The anti-roads lobby spent years fighting to get general acceptance that if you plan bigger, better roads you generate more traffic. Why are we so slow to accept that, if you plan better walking conditions, you can generate more walking?
|Posted on Wednesday, 28 February, 2007 - 11:37 pm: |
Paul, I'm not sure I agree with you. I've lived with the A205 for years and I agree its irritating, but it is a strategic route, and I imagine a good proportion of the traffic is long distance without many other options.
The only times I use it in a car is to escape this madness to go to the West Country and there aren't other sensible options, for the most part.
The shocking thing is that it is engineered as a series of loosely linked high streets as though we are living in the 1940's. The best solution would be to stick it in a tunnel in Dulwich and have the other portal in Catford. Something similar was planned in the 70's along with the ringways. See http://www.cbrd.co.uk/histories/ringway2/ for details.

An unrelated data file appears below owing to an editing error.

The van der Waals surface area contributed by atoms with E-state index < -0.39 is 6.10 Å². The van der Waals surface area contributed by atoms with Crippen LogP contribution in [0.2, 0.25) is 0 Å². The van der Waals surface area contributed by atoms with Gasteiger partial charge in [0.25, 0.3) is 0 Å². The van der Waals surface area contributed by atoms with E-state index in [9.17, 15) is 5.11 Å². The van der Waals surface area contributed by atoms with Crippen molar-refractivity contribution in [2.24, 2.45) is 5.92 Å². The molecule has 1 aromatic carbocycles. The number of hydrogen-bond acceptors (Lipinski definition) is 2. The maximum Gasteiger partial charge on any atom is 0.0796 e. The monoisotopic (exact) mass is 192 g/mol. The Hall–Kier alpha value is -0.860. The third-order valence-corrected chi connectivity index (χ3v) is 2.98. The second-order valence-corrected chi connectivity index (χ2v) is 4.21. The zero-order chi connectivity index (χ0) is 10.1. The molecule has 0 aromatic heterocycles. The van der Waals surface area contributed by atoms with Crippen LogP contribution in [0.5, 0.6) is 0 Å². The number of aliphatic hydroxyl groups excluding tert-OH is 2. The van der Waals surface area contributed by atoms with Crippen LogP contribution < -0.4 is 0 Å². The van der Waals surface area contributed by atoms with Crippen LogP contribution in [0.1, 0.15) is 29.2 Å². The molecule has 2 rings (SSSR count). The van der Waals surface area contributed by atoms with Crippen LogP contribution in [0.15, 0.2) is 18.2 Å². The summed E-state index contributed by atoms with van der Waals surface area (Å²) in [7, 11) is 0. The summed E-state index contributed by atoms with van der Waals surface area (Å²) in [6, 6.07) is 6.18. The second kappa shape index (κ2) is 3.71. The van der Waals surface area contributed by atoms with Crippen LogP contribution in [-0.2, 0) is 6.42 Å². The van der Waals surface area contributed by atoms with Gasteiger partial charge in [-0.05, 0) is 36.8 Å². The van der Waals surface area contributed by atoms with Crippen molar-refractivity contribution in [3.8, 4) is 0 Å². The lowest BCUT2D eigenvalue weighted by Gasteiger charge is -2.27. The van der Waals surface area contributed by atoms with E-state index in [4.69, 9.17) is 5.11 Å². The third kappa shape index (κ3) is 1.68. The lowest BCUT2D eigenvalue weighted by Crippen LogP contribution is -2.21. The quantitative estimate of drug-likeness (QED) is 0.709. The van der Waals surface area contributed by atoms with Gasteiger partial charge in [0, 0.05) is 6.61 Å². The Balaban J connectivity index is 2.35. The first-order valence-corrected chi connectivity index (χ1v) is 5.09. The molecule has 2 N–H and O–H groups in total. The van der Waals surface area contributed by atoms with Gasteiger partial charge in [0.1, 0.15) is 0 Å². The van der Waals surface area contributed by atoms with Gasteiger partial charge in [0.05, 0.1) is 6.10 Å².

|Posted on Thursday, 01 March, 2007 - 09:53 am: |
No, and I'm sure I don't agree with you, Les!
It would be good to know how good a proportion of South Circular traffic is long distance. I'd be willing to bet that the overwhelming majority of traffic on the South Circular is local, doing journeys of, say, less than five miles, with a good proportion of it being people driving even shorter distances.
Of course, I don't know. But 25% of all journeys under one mile are being made by car, so a good lot of those will be on the South Circular, won't they?